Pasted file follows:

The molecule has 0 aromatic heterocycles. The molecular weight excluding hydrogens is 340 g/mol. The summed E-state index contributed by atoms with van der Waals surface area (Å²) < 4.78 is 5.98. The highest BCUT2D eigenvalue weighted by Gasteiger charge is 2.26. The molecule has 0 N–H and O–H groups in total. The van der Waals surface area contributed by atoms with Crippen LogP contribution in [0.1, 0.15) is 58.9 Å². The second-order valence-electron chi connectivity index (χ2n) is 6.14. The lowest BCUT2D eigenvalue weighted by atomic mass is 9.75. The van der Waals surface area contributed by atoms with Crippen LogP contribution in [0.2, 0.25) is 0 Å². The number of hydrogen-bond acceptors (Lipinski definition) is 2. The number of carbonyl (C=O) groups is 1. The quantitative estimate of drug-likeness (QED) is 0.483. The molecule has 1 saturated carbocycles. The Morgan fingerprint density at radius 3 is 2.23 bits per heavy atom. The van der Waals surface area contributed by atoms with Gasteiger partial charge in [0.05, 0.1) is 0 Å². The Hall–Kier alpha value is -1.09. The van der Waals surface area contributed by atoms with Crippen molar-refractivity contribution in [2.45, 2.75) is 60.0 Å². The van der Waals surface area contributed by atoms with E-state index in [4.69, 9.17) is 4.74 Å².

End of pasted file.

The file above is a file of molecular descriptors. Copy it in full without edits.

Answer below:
The molecule has 0 aromatic heterocycles. The molecular weight excluding hydrogens is 340 g/mol. The summed E-state index contributed by atoms with van der Waals surface area (Å²) < 4.78 is 5.98. The highest BCUT2D eigenvalue weighted by Gasteiger charge is 2.26. The molecule has 0 N–H and O–H groups in total. The van der Waals surface area contributed by atoms with Crippen LogP contribution in [0.1, 0.15) is 58.9 Å². The second-order valence-electron chi connectivity index (χ2n) is 6.14. The lowest BCUT2D eigenvalue weighted by atomic mass is 9.75. The van der Waals surface area contributed by atoms with Crippen LogP contribution in [0.2, 0.25) is 0 Å². The number of hydrogen-bond acceptors (Lipinski definition) is 2. The number of carbonyl (C=O) groups is 1. The quantitative estimate of drug-likeness (QED) is 0.483. The molecule has 1 saturated carbocycles. The Morgan fingerprint density at radius 3 is 2.23 bits per heavy atom. The van der Waals surface area contributed by atoms with Gasteiger partial charge in [0.05, 0.1) is 0 Å². The Hall–Kier alpha value is -1.09. The van der Waals surface area contributed by atoms with Crippen molar-refractivity contribution in [2.45, 2.75) is 60.0 Å². The van der Waals surface area contributed by atoms with E-state index in [4.69, 9.17) is 4.74 Å².